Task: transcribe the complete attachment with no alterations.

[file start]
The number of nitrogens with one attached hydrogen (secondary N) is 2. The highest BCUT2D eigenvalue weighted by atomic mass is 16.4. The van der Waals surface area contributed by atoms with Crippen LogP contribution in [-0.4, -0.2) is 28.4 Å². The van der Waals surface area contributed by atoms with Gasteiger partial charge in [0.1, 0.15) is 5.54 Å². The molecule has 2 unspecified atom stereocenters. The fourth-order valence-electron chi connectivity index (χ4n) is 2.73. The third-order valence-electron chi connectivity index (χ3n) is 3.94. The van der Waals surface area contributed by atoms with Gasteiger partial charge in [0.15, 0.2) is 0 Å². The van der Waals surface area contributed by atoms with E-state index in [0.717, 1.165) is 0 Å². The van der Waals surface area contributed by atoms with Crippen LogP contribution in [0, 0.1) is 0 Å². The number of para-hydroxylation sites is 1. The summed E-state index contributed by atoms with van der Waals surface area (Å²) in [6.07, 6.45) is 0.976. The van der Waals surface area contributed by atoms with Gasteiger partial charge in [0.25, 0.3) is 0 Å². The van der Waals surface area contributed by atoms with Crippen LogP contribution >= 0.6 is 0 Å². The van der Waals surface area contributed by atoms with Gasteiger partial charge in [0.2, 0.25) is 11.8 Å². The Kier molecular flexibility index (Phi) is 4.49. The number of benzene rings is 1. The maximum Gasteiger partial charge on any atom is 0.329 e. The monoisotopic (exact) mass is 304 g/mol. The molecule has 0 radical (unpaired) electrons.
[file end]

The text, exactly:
The number of nitrogens with one attached hydrogen (secondary N) is 2. The highest BCUT2D eigenvalue weighted by atomic mass is 16.4. The van der Waals surface area contributed by atoms with Crippen LogP contribution in [-0.4, -0.2) is 28.4 Å². The van der Waals surface area contributed by atoms with Gasteiger partial charge in [0.1, 0.15) is 5.54 Å². The molecule has 2 unspecified atom stereocenters. The fourth-order valence-electron chi connectivity index (χ4n) is 2.73. The third-order valence-electron chi connectivity index (χ3n) is 3.94. The van der Waals surface area contributed by atoms with Gasteiger partial charge in [0.15, 0.2) is 0 Å². The van der Waals surface area contributed by atoms with E-state index in [0.717, 1.165) is 0 Å². The van der Waals surface area contributed by atoms with Crippen LogP contribution in [0, 0.1) is 0 Å². The number of para-hydroxylation sites is 1. The summed E-state index contributed by atoms with van der Waals surface area (Å²) in [6.07, 6.45) is 0.976. The van der Waals surface area contributed by atoms with Gasteiger partial charge in [0.25, 0.3) is 0 Å². The van der Waals surface area contributed by atoms with Crippen LogP contribution >= 0.6 is 0 Å². The van der Waals surface area contributed by atoms with Gasteiger partial charge in [0.2, 0.25) is 11.8 Å². The Kier molecular flexibility index (Phi) is 4.49. The number of benzene rings is 1. The maximum Gasteiger partial charge on any atom is 0.329 e. The monoisotopic (exact) mass is 304 g/mol. The molecule has 0 radical (unpaired) electrons.